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Nurses' unions call off strike, preparing for mass resignations

The chair of nurses' union Tehy says the minister "broke the strike with a forced labour law".

Tehy chair, Millariikka Rytkönen (on left) and SuPer chair Silja Paavola. Image: Jussi Nukari / Lehtikuva

Healthcare worker groups Tehy and SuPer have cancelled a nurses' strike that was scheduled to begin on Wednesday, in response to the threat of a law that could effectively force striking nurses back to work.

The organisations' respective boards have decided that more vigorous industrial action is needed because the controversial Patient Safety Act was making progress in Parliament, according to a statement from Tehy on Tuesday.

If it is implemented, the Patient Safety Act would enable public healthcare sector administrators to order striking workers back on the job on grounds of ensuring patient safety.

The main disputes between healthcare workers and their employers hinge on pay and working conditions.

Tehy chair, Millariikka Rytkönen, tweeted (siirryt toiseen palveluun) on Tuesday afternoon that because the Minister of Family Affairs and Social Services, Aki Lindén, (SDP) was taking the legislation forward, the union was calling off Wednesday's strike, preparing for "mass resignations" and other measures.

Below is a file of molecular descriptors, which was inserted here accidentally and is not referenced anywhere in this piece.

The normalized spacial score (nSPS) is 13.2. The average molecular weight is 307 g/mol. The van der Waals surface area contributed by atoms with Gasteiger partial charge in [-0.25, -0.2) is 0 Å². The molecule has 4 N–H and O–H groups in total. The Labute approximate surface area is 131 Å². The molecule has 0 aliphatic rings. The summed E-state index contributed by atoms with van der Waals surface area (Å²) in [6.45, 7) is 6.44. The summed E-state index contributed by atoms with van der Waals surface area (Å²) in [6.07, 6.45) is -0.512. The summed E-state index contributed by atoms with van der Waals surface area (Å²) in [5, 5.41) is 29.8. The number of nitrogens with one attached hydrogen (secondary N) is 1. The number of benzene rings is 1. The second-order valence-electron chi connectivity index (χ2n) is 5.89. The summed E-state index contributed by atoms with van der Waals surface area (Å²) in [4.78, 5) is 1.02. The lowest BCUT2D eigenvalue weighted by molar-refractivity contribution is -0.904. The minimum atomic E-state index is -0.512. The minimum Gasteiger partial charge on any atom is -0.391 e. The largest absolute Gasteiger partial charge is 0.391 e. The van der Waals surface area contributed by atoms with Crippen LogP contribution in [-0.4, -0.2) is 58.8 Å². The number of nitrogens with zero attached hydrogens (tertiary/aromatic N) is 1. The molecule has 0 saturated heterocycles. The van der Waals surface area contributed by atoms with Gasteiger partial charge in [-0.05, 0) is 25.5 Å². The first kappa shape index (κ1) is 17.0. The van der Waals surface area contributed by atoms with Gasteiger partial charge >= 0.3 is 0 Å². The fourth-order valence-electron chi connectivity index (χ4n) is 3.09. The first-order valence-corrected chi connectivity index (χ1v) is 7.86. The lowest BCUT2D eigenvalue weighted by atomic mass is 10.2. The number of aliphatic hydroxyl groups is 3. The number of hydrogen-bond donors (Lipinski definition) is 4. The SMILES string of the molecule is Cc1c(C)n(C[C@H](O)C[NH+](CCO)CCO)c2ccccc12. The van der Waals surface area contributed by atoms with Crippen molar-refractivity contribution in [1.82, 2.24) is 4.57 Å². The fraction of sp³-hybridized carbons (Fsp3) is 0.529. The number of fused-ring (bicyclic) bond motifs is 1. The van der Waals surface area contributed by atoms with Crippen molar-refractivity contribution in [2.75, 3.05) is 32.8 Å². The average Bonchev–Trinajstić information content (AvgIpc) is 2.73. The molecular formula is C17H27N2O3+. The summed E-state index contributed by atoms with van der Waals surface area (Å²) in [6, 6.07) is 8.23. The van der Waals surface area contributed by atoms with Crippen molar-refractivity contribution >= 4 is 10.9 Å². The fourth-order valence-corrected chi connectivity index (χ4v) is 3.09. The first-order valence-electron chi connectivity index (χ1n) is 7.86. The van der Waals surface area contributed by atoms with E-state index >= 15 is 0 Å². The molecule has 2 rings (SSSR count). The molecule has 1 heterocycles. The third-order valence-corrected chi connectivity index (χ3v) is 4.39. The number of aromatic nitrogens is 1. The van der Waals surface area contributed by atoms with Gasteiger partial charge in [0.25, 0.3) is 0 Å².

Rytkönen said the decision was made "For the simple reason that Minister Lindén broke the legal strike action with forced labour."

The two-week strike that was scheduled to begin on Wednesday would have affected around 35,000 care workers across 13 hospital districts.

Meanwhile, the municipal employers' group (KT) chief Markku Jalonen criticised the nurses' unions' decision to prepare for mass resignations.

A statement issued later on Tuesday from KT, the Local Government and County Employers organisation called the move "completely irresponsible."

Jalonen claimed that nursing groups have refused to provide enough staff to ensure patient safety.

SuPer: Law wouldn't fix nurse shortage

"The nurse shortage [problem] must now be resolved and it will only be solved by improving pay and working conditions. It is not only a question for nurses, but for all of Finland," Rytkönen said, adding that many nurses are prepared to leave their jobs.

"This is a terribly sad situation that Finland's decision makers and employers have wanted to put care providers in such a situation. In fact, they pushed the nurses down a cliff and forgot them there," she said.

Meanwhile, SuPer chair Silja Paavola said the nurses' shortage problem would not go away on its own even if there was a Patient Safety Act.

On average, nurses earn about 600 euros less per month than the average Finn and one-fifth less than nurses in neighbouring Nordic countries. Employee unions claim low salaries have led to labour shortages which are impacting working conditions.

Edited at 18:37 to add comments from KT chief Markku Jalonen, with a previous edit clarifying the term resignations rather than redundancies.